WordPress allows creating and adding as many custom post types as one might possibly want or need. These post types can be added using a simple register_post_type() function added to your WordPress theme’s function.php file.
If these terms mean nothing to you (as they don’t to most WordPress users), don’t worry. There is a far simpler way to create a custom post type and publish it on your WordPress website – using a plugin.
Custom Post Types UI Plugin
The Custom Post Types UI (CPT UI) plugin is by far the most popular plugin for creating your own custom post types. It is free and can be used even by those who don’t know much about coding or advanced WordPress customization.
This plugin allows you to use WordPress interface to register and manage custom post types, and it also helps you create custom taxonomies. This part is particularly important since your website might need additional taxonomies for your posts, not just categories and tags. For example, if you’re running a book website, you can add custom taxonomies for sorting the content by author, by genre, by location, and so on.
To install and use the plugin, just follow these simple steps:
1. After downloading and installing the plugin, you will notice a new option in your WordPress Admin Dashboard, called CPT UI. To add a new post type, simply click on Add/Edit Post Type.
2. Under the Add New Post Type tab, assign a slug to your post type and plural and singular labels.
For example, if your post type is going to be a review, the slug should say “reviews,” the plural label should be “Reviews” and the singular label will be “Review.” Make sure the latter two are capitalized. When you’re done, click on Add Post Type.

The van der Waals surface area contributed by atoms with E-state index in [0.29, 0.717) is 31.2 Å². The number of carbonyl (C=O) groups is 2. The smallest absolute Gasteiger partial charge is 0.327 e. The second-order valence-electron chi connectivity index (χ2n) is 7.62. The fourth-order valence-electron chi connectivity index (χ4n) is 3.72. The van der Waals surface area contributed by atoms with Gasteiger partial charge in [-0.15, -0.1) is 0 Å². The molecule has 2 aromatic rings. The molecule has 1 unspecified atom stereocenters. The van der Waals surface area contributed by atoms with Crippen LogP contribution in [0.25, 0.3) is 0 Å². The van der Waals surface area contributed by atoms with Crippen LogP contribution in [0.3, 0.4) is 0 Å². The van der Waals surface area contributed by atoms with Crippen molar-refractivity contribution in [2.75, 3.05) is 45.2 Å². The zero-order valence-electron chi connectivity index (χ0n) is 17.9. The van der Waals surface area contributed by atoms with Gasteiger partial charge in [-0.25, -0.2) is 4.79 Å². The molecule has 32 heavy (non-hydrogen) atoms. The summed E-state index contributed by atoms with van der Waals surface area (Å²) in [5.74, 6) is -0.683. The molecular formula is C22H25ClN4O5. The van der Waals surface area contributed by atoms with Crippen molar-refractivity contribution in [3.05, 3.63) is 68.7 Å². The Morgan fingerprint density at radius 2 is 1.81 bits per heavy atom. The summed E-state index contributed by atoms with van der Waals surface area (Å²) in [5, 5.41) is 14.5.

Your brand new post type will now appear as a separate option in your Dashboard menu.
3. Below the Basic settings, you will see a number of fields for entering Additional labels.
You can fill these in to change the names of default WordPress fields for post management and publishing – basically create custom fields – or you can leave them at default.
4. The section below contains more custom post type settings.
Here, you can set everything from visibility and searchability of your custom post type, to menu position, supported post type options and taxonomies.
5. You can always edit your custom post types later on, by clicking on the Edit Post Types tab and selecting the post type you want to edit or delete.
6. The View Post Types tab allows you to see details for all the custom post types you have registered.
7. Finally, you can use the Import/Export Post Types tab (or the CPT UI > Tools option in the menu) to migrate (import or export) your registered custom post types.
And that’s all there is to it.
If you’re interested in improving the WordPress taxonomies on your website, note that the CPT UI plugin also allows you to create custom taxonomies, regardless of whether you’re using custom post types or not. Just go to CPT UI > Add/Edit Taxonomies.
The steps are rather straightforward and intuitive, just like creating custom post types.
If your website needs custom post types of any sort (reviews, recipes, products, coupons, glossaries, properties, listings…) and your theme doesn’t offer them out of the box, the CPT UI plugin is your best bet. It is a simple, streamlined solution for creating custom content that can greatly enhance your website’s structure, organization and, consequently, your visitors’ user experience.